Come the day, Charlotte's nerves were in shreds.  A key stallholder had cancelled at the last minute, leaving a prime space empty involving a major re-think on the site plan.  The parish council in Lower Bogsborough had taken offence at the multitude of signs posted all over verges and fences and an over-zealous councillor had removed them to a location unknown.  The operators of the "pop up" tea room were not answering any phone calls or emails, due to their involvement in a major society wedding the week before.  Her phone was red hot with endless calls from anxious stallholders "now you will put me next to Hetty, won't you" and visitors "are there any coaches laid on from the railway station".  Charlotte was ready to explode but luckily, Amanda her stalwart lieutenant was able to shield her from some of the more irritating individuals.

Despite issuing strict instructions on set-up times - "no-one before eight am please" - many stallholders were sitting in the car park before Charlotte was ready.  A manic two hours was to follow, with worker ants carrying their loads to the marquee and other worker ants unpacking as fast as they could.  Gradually, calm was restored and amazingly, elegant and tempting displays emerged from the clouds of tissue paper and bubble wrap.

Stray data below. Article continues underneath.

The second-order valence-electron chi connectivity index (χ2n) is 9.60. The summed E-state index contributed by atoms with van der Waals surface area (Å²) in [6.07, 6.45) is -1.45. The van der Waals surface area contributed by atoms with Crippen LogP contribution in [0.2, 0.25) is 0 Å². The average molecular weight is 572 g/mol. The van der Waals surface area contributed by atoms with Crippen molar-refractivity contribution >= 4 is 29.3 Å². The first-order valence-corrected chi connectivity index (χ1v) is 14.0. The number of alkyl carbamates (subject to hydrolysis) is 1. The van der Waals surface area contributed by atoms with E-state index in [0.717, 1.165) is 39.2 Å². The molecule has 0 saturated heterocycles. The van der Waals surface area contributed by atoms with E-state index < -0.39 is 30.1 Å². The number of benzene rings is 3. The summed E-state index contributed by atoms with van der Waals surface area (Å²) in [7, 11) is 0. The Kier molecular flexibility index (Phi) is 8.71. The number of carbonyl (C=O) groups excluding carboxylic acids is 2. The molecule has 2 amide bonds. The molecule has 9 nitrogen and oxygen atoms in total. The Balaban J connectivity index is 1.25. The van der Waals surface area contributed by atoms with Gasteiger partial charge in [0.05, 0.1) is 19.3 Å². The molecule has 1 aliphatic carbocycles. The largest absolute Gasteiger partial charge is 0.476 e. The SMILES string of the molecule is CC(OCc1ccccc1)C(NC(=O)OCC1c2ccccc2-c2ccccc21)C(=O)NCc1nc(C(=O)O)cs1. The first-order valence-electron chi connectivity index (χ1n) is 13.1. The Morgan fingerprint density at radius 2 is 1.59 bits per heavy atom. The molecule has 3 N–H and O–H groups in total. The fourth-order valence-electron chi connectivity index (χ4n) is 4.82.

Charlotte was thrilled when a queue started to build at the entrance point, champing at the bit to race one another to the bargains and hidden gems they felt sure were to be found.  No-one baulked at the £5 entry fee, to include a voucher for a tour of the gardens and a complimentary cup of tea. Once started, the buzz of excitement was evident with stallholders doing brisk business with their customers.  The slightly boggy ground and the freezing gusts of wind were soon forgotten as traders subtly counted their takings.